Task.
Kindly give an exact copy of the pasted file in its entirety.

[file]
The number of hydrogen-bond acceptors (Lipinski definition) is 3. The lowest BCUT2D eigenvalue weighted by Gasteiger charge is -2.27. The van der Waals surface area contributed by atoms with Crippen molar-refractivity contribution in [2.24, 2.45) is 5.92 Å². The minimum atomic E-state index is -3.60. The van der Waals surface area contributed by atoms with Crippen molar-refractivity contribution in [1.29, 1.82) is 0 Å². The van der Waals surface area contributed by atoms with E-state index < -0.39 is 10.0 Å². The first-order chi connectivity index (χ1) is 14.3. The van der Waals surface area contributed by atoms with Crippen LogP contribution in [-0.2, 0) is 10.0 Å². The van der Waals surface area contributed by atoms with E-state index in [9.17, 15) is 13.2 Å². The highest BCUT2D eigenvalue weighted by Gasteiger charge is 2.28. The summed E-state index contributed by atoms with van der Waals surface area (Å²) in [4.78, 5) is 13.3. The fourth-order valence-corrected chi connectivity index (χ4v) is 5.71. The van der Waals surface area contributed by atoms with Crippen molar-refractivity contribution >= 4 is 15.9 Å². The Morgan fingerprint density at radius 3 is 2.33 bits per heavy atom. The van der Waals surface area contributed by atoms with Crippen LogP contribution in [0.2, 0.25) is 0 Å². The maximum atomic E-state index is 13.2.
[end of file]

The number of hydrogen-bond acceptors (Lipinski definition) is 3. The lowest BCUT2D eigenvalue weighted by Gasteiger charge is -2.27. The van der Waals surface area contributed by atoms with Crippen molar-refractivity contribution in [2.24, 2.45) is 5.92 Å². The minimum atomic E-state index is -3.60. The van der Waals surface area contributed by atoms with Crippen molar-refractivity contribution in [1.29, 1.82) is 0 Å². The van der Waals surface area contributed by atoms with E-state index < -0.39 is 10.0 Å². The first-order chi connectivity index (χ1) is 14.3. The van der Waals surface area contributed by atoms with Crippen LogP contribution in [-0.2, 0) is 10.0 Å². The van der Waals surface area contributed by atoms with E-state index in [9.17, 15) is 13.2 Å². The highest BCUT2D eigenvalue weighted by Gasteiger charge is 2.28. The summed E-state index contributed by atoms with van der Waals surface area (Å²) in [4.78, 5) is 13.3. The fourth-order valence-corrected chi connectivity index (χ4v) is 5.71. The van der Waals surface area contributed by atoms with Crippen molar-refractivity contribution >= 4 is 15.9 Å². The Morgan fingerprint density at radius 3 is 2.33 bits per heavy atom. The van der Waals surface area contributed by atoms with Crippen LogP contribution in [0.2, 0.25) is 0 Å². The maximum atomic E-state index is 13.2.